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The show must go on: Fireworks still expected in neighborhoods despite event cancellations
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The show must go on: Fireworks still expected in neighborhoods despite event cancellations

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Debbie Walvatne has been standing behind the fireworks booth in the parking lot of Safeway in Sweet Home every July for the last three years. 

As COVID-19 shut down traditional community displays and social distancing requirements made neighborhood get-togethers unlikely, the industry braced for the uncertainty of the season. 

But on Wednesday, two days into a seven-day stretch, Walvatne's booth (which funds the Sweet Home Singing Christmas Tree) had already surpassed its average yearly revenue total. 

"We're seeing an increase from last year. We have had at least double the customers," she said. "We usual raise close to $3,000, and we're already close to that today."

In Oregon, residents can purchase fireworks that do not shoot up into the sky for home use, and sparklers and bottle rockets have been a staple of some Fourth of July celebrations for years. 

But with the majority of community-sponsored fireworks shows canceled due to COVID-19, does it mean neighborhoods will see an increase in the rumbles and bangs that accompany home use fireworks this Fourth of July?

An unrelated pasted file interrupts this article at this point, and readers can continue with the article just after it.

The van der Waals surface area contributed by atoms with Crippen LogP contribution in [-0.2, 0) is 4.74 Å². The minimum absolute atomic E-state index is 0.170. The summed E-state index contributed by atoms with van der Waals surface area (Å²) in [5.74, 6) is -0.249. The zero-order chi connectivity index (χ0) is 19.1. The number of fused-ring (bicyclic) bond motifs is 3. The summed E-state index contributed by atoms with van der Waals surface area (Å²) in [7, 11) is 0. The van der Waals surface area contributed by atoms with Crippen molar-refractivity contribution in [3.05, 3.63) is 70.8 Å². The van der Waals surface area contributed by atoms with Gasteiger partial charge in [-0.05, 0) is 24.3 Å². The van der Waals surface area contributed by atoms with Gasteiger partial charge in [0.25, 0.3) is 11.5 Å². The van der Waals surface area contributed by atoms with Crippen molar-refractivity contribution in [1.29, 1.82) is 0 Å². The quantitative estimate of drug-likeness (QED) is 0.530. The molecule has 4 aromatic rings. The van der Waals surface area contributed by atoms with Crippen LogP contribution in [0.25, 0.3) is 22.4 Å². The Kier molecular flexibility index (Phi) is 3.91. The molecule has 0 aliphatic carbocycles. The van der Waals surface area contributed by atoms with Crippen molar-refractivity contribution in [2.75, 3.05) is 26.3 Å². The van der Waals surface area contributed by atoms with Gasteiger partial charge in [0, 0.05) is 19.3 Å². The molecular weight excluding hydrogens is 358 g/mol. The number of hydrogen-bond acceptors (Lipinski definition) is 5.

"I think there will be an increased number of folks setting off fireworks privately," said Lora Ratcliff, a fire marshal with the Albany Fire Department. "But due to self-imposed restrictions, I think folks will be buying local, legal fireworks from their neighborhood fireworks retailer."

In Sweet Home, the fireworks don't usually light up the sky until the weekend after the Fourth of July and are the main attraction for the Sportsman's Holiday celebration. But due to the uncertainty surrounding social distancing mandates, the local fire department opted not to order fireworks for the show and the celebration was scaled down drastically, cutting the fireworks show out completely. 

The Sweet Home Fire District says it doesn't expect additional calls or fireworks activity this coming weekend but points to the timing as the culprit. Fireworks traditionally happen in the city the following week. 

The Albany Fire Department announced that it would be working with the local police department as well as the Linn County Sheriff's Office to field calls related to illegal fireworks. 

"If illegal fireworks are present, Albany Fire Department will be confiscating them," a statement released by AFD said. "APD and LCSO can and may cite individuals. "

The department also offered safety tips, such as a reminder to never relight unburnt fireworks and to keep a bucket of water or a charged garden hose at the ready. 

AFD also asked that residents be courteous of their neighbors. 

"Lighting fireworks late at night can cause unnecessary strain on your relationship with your neighbors and community," the statement said, adding that social distancing rules are still in place and a mask is recommended if a 6-foot distance cannot be maintained. 

"We have had people here who have never been to the stand," Walvtne said of this year's fireworks customers and the increase the stand has seen. 

In the mid-valley as a whole, however, Ratcliff said sales haven't shown the same sort of increase this year.

"Fireworks sales have been going on since June 23," she said. "A few retailers have reported that they have had typical sales thus far." 


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